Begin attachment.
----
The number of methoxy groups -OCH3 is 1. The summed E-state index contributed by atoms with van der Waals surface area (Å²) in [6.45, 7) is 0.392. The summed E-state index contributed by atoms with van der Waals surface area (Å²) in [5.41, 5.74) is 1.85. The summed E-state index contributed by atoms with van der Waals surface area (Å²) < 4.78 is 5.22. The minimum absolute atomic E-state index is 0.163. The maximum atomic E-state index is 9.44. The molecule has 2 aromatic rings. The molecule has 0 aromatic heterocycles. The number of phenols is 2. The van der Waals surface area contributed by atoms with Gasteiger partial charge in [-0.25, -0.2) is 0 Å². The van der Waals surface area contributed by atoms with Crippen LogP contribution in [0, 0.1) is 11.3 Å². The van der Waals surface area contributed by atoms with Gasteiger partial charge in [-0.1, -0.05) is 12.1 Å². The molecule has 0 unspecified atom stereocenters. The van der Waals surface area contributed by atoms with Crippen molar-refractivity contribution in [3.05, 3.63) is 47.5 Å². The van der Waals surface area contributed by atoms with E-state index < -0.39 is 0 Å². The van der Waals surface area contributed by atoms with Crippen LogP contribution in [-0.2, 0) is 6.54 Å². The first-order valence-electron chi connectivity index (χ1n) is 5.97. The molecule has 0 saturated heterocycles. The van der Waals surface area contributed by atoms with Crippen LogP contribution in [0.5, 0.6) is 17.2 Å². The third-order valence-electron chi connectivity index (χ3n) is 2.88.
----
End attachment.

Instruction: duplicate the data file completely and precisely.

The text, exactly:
The number of methoxy groups -OCH3 is 1. The summed E-state index contributed by atoms with van der Waals surface area (Å²) in [6.45, 7) is 0.392. The summed E-state index contributed by atoms with van der Waals surface area (Å²) in [5.41, 5.74) is 1.85. The summed E-state index contributed by atoms with van der Waals surface area (Å²) < 4.78 is 5.22. The minimum absolute atomic E-state index is 0.163. The maximum atomic E-state index is 9.44. The molecule has 2 aromatic rings. The molecule has 0 aromatic heterocycles. The number of phenols is 2. The van der Waals surface area contributed by atoms with Gasteiger partial charge in [-0.25, -0.2) is 0 Å². The van der Waals surface area contributed by atoms with Crippen LogP contribution in [0, 0.1) is 11.3 Å². The van der Waals surface area contributed by atoms with Gasteiger partial charge in [-0.1, -0.05) is 12.1 Å². The molecule has 0 unspecified atom stereocenters. The van der Waals surface area contributed by atoms with Crippen molar-refractivity contribution in [3.05, 3.63) is 47.5 Å². The van der Waals surface area contributed by atoms with E-state index < -0.39 is 0 Å². The van der Waals surface area contributed by atoms with Crippen LogP contribution in [-0.2, 0) is 6.54 Å². The first-order valence-electron chi connectivity index (χ1n) is 5.97. The molecule has 0 saturated heterocycles. The van der Waals surface area contributed by atoms with Crippen LogP contribution in [0.5, 0.6) is 17.2 Å². The third-order valence-electron chi connectivity index (χ3n) is 2.88.